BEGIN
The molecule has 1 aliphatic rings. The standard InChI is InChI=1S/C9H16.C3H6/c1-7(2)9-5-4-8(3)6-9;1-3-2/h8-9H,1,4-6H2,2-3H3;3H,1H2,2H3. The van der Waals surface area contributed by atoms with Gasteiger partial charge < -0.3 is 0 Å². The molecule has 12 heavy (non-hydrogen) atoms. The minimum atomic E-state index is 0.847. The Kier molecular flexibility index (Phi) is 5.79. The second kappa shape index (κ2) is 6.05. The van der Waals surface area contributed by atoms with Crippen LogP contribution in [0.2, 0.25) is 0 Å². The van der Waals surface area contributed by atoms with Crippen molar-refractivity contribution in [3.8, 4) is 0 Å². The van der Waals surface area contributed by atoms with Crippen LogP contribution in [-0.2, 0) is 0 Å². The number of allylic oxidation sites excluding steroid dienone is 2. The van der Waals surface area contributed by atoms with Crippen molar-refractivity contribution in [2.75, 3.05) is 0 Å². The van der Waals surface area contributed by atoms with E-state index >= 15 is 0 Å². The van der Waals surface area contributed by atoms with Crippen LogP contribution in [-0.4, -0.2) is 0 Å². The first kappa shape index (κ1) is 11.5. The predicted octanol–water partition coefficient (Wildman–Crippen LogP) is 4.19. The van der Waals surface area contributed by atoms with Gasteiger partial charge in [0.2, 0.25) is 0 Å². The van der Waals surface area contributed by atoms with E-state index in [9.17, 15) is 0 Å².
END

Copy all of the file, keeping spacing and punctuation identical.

The molecule has 1 aliphatic rings. The standard InChI is InChI=1S/C9H16.C3H6/c1-7(2)9-5-4-8(3)6-9;1-3-2/h8-9H,1,4-6H2,2-3H3;3H,1H2,2H3. The van der Waals surface area contributed by atoms with Gasteiger partial charge < -0.3 is 0 Å². The molecule has 12 heavy (non-hydrogen) atoms. The minimum atomic E-state index is 0.847. The Kier molecular flexibility index (Phi) is 5.79. The second kappa shape index (κ2) is 6.05. The van der Waals surface area contributed by atoms with Crippen LogP contribution in [0.2, 0.25) is 0 Å². The van der Waals surface area contributed by atoms with Crippen molar-refractivity contribution in [3.8, 4) is 0 Å². The van der Waals surface area contributed by atoms with Crippen LogP contribution in [-0.2, 0) is 0 Å². The number of allylic oxidation sites excluding steroid dienone is 2. The van der Waals surface area contributed by atoms with Crippen molar-refractivity contribution in [2.75, 3.05) is 0 Å². The van der Waals surface area contributed by atoms with E-state index >= 15 is 0 Å². The van der Waals surface area contributed by atoms with Crippen LogP contribution in [-0.4, -0.2) is 0 Å². The first kappa shape index (κ1) is 11.5. The predicted octanol–water partition coefficient (Wildman–Crippen LogP) is 4.19. The van der Waals surface area contributed by atoms with Gasteiger partial charge in [0.2, 0.25) is 0 Å². The van der Waals surface area contributed by atoms with E-state index in [9.17, 15) is 0 Å².